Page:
Sunday, 14 March 2010

Great find

A couple of weeks ago James Walker called to say he had found a male and female of the Queensland Palm Katydid, Segestidea queenslandica Rentz, Su & Ueshima on his property in the Redlynch Valley, Cairns. This is a large katydid, with females measuring 9 cm in body length (that's some 3.5 inches for our northern readers). This katydid is pretty common in rainforest habitats from Cooktown to Cairns and over to the Atherton Tablelands. It is an obligate palm feeder. It seems to feed on a number of species, including the many introduced palms grown by rainforest residents. It prefers Lawyer or Wait-A-While palms (Calamus spp.).

This katydid has an odd biology, (Rentz et al. 2006). The species is known from dozens of females, but only one male prior to James' discovery was ever seen. Unmated females lay eggs that hatch into more females. This in itself seems unusual. It is not unknown in katydids. Spiny katydids of the genus Phricta occur in habitats similar to the Palm Katydid but they are not palm feeders. The consume other plant material. Males seem fairly common in this genus but unmated females will lay eggs that hatch--into more females. These two genera are in different subfamilies, so this trait has evolved separately in two unrelated genus groups.

Male Queensland Palm Katydid

Male Spiny Katydid, Phricta spinosa (Redtenbacher).

The male of the Queensland Palm Katydid looks very different from the female. It's more robust and a little shorter in length. The tegmen (fore wing) shape is considerably different with the subcostal region greatly expanded. This may be related to the observation that the male produces and extraordinarily loud call. James reckon it can be heard 20-30 metres through the rainforest. This is quite incredible when compared to other katydids. The Phricta noted above produces a very low "zwick" sound that can be heard only a few metres distant at best. In fact, the collector of the first male, Craig Wilson, heard the male katydid from a moving vehicle and found the singing male without much searching.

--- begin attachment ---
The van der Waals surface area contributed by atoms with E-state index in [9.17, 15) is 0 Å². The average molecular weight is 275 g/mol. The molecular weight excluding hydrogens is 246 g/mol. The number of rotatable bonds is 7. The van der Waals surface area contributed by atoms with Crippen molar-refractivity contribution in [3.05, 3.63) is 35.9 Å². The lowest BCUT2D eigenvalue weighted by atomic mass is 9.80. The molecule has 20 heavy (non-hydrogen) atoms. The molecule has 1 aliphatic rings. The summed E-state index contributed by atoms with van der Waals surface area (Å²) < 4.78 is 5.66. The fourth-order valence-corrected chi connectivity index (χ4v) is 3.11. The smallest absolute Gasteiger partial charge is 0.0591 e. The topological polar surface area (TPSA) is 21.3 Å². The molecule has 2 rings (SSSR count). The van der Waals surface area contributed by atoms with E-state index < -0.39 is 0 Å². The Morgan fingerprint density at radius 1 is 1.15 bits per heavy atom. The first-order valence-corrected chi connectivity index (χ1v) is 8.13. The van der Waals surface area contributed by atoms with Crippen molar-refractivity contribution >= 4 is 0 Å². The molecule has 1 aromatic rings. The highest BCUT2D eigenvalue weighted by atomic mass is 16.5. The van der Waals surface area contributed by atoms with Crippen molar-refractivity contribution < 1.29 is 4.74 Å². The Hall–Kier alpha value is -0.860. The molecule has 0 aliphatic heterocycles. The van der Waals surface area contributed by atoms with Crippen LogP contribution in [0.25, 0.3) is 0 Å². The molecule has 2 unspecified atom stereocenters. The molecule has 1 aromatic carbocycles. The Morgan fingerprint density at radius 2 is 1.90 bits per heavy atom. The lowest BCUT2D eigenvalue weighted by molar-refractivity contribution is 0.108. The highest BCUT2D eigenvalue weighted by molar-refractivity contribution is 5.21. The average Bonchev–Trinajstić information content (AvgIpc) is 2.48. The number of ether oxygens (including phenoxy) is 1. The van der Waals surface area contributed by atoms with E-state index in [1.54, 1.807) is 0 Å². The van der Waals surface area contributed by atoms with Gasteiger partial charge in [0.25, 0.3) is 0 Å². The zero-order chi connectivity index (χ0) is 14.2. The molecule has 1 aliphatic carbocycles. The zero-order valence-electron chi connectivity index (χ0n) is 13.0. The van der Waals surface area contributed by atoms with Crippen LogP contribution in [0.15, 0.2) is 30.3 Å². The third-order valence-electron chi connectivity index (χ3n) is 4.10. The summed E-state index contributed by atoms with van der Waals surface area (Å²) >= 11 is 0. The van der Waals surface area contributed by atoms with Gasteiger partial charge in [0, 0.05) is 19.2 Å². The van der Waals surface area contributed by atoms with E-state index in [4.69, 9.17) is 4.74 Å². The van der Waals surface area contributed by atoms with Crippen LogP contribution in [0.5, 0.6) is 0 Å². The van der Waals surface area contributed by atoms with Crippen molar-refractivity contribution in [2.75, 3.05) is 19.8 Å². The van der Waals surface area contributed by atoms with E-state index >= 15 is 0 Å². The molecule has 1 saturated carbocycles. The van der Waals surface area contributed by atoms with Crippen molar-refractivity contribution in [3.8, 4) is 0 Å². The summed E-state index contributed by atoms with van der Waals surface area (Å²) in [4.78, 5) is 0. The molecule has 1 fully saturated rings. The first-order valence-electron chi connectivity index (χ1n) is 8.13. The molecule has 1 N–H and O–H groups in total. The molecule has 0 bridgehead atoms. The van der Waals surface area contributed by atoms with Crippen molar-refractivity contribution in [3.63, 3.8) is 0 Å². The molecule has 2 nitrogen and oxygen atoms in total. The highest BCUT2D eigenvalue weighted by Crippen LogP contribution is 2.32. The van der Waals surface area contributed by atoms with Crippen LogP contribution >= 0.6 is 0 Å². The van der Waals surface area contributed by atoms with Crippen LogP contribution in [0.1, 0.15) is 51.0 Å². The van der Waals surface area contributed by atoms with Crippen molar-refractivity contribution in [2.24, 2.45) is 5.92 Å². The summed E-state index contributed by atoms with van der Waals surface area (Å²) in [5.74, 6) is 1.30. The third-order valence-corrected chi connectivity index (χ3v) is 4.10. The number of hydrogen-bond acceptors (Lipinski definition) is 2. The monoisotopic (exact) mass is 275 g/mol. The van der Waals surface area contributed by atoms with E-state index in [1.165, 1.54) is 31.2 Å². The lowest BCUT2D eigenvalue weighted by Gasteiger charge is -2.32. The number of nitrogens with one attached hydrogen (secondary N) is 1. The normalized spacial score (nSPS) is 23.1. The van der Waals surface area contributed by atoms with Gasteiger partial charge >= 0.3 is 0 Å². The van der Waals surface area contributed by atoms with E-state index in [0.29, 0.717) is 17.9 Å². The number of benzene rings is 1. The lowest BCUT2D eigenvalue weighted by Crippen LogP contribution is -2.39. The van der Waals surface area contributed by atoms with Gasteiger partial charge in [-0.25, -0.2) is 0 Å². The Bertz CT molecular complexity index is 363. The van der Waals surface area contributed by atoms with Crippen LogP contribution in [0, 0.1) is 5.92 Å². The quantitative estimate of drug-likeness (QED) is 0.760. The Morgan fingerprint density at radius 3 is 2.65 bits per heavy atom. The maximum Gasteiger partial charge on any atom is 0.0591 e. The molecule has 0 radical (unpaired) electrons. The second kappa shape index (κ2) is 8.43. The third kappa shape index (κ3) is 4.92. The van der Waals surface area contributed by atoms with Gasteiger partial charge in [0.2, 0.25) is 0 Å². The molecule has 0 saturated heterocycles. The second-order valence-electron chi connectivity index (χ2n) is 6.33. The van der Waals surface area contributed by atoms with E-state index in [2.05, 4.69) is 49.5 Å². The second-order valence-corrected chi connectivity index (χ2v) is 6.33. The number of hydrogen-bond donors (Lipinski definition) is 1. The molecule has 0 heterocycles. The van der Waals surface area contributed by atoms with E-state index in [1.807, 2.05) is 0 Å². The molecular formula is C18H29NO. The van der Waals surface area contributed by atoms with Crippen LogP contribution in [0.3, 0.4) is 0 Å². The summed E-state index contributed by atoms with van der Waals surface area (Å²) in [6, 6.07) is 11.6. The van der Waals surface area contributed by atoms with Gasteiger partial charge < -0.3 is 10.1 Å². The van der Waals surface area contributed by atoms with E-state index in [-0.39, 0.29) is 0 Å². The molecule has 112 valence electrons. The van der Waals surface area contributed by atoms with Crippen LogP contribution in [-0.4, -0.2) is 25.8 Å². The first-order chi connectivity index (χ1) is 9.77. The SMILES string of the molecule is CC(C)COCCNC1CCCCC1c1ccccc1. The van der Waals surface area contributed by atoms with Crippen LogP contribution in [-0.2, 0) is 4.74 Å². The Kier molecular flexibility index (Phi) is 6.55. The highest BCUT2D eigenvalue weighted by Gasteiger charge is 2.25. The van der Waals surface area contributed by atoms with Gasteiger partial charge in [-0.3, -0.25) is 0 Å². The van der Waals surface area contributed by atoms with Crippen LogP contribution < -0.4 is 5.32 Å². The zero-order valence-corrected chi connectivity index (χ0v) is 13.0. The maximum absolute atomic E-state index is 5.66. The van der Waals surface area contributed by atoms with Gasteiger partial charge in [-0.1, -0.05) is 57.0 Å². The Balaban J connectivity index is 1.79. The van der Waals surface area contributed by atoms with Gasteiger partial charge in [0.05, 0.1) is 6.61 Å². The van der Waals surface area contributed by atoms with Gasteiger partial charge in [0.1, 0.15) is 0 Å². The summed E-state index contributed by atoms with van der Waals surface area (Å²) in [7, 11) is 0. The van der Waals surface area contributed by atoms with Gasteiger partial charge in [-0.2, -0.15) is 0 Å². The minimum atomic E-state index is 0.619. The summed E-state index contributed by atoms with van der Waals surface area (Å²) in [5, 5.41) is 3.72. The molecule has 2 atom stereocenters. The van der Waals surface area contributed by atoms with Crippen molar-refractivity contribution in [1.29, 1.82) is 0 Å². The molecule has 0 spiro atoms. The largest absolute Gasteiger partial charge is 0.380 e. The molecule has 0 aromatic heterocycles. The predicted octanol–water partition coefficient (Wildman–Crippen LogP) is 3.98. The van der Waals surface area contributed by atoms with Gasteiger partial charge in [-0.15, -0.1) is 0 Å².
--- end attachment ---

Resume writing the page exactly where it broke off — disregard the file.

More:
Portion of the fore wing of the male Queensland Palm Katydid
Female Queensland Palm Katydid

Female Queensland Palm Katydids oviposit (lay their eggs) in the ground. So that means they must make their way down to earth from the heights of their habitat high in the palms. This they do during the night and they can often be found in gardens after dark low on shrubbery or on the ground. The eggs hatch sometime later towards the end of the dry season. The nymphs (juveniles) must then discover the appropriate food source. This is inevitably the young leaves of lawyer palms. Nymphs are light-coloured, almost white. In this respect they resemble , to our eyes, bird droppings or bits of fruit on the palm leaves. As they mature, they gradually ascend the palms and eventually reach the desired habitat where they reside for several months.

Early instar nymph of Queensland Palm Katydid

Rentz, DCF, Su, YN & Ueshima, N. 2006. Studies in Australian Tettigoniidae: The Mecopodine Katydids Part 2 (Orthoptera: Tettigoniidae; Mecopodinae; Sexavaini) Queensland Palm Katydid. Transactions of the American Entomological Society, 132: 229-241.